The line between diarrhea and “loose” stools is very fuzzy; at what point are loose stools actually diarrhea?
Is there a way to test the substance to classify it as one or the other?
I posed these questions to gastroenterologist Sander R. Binderow, MD, FACS, FASCRS of Atlanta Colon & Rectal Surgery.
Dr. Binderow explains, “To answer, one must specify that the diarrhea is a medical term and diagnosis, and “loose” stools are a patient observation.
“A patient could have diarrhea; however, it is also possible that they just have loose stools.
“Diarrhea includes bowel movements more than three times per day with copious amounts, and it can be mixed with mucus.
“If a patient has acute diarrhea, it is often the body’s response to something a person has eaten and needs to get rid of.
“A doctor does not normally recommend treating, and rather, it is best to let the body process the issue.
“If it continues for weeks at a time, it is then necessary to bring to the attention of a physician.”
Colon Cancer Worry
Diarrhea or “loose” stools, in and of themselves, are not common features of colon cancer.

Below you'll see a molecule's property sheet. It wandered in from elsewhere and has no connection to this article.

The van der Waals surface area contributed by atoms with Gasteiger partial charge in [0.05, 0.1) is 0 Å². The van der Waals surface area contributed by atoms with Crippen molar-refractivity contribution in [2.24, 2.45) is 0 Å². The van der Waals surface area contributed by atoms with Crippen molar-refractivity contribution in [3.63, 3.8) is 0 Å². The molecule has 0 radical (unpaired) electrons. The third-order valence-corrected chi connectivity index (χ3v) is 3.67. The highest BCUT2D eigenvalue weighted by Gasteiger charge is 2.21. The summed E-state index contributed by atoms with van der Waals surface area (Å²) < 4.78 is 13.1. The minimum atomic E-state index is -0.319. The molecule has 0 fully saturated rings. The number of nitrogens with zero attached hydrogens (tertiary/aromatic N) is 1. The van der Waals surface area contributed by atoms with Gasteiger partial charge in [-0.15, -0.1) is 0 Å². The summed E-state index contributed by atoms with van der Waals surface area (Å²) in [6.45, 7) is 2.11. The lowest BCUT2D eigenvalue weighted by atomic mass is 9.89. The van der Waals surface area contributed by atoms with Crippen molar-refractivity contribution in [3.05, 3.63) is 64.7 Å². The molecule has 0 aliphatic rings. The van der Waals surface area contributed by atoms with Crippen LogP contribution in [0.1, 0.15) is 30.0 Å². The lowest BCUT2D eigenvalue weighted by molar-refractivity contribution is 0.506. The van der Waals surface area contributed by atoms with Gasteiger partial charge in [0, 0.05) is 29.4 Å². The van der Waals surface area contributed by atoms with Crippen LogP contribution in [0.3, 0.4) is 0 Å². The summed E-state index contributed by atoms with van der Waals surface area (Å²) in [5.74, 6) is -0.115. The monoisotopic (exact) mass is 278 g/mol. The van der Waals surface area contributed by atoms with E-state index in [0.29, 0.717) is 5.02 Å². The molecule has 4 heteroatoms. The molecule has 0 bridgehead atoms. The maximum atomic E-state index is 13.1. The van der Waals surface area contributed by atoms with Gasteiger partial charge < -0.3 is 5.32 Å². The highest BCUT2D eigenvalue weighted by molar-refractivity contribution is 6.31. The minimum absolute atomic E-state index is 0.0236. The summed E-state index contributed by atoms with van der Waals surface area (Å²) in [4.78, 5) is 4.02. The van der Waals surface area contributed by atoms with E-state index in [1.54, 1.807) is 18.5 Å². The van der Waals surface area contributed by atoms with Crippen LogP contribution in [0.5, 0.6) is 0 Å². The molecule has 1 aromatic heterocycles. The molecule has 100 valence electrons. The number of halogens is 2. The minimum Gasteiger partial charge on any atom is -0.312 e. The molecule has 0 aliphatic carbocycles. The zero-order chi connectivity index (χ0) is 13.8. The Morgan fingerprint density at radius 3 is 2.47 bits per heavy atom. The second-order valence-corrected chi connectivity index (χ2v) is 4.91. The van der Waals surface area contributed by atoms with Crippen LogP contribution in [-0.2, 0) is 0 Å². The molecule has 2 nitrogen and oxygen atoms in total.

The issue with colon cancer is if diarrhea (or what the patient may perceive as loose stools) alternates with constipation (going days without a bowel movement).
Nevertheless, if loose stools or diarrhea have you worried about colon cancer, it is recommended that you have a non-invasive screening exam for this disease.
Cologuard is non-invasive and can be done in the convenience of your home.
Cologuard uses the latest advances in DNA technology for identifying any abnormal cells in the sample.
If the test results are positive for abnormal cells, you would then be recommended to follow up with a colonoscopy.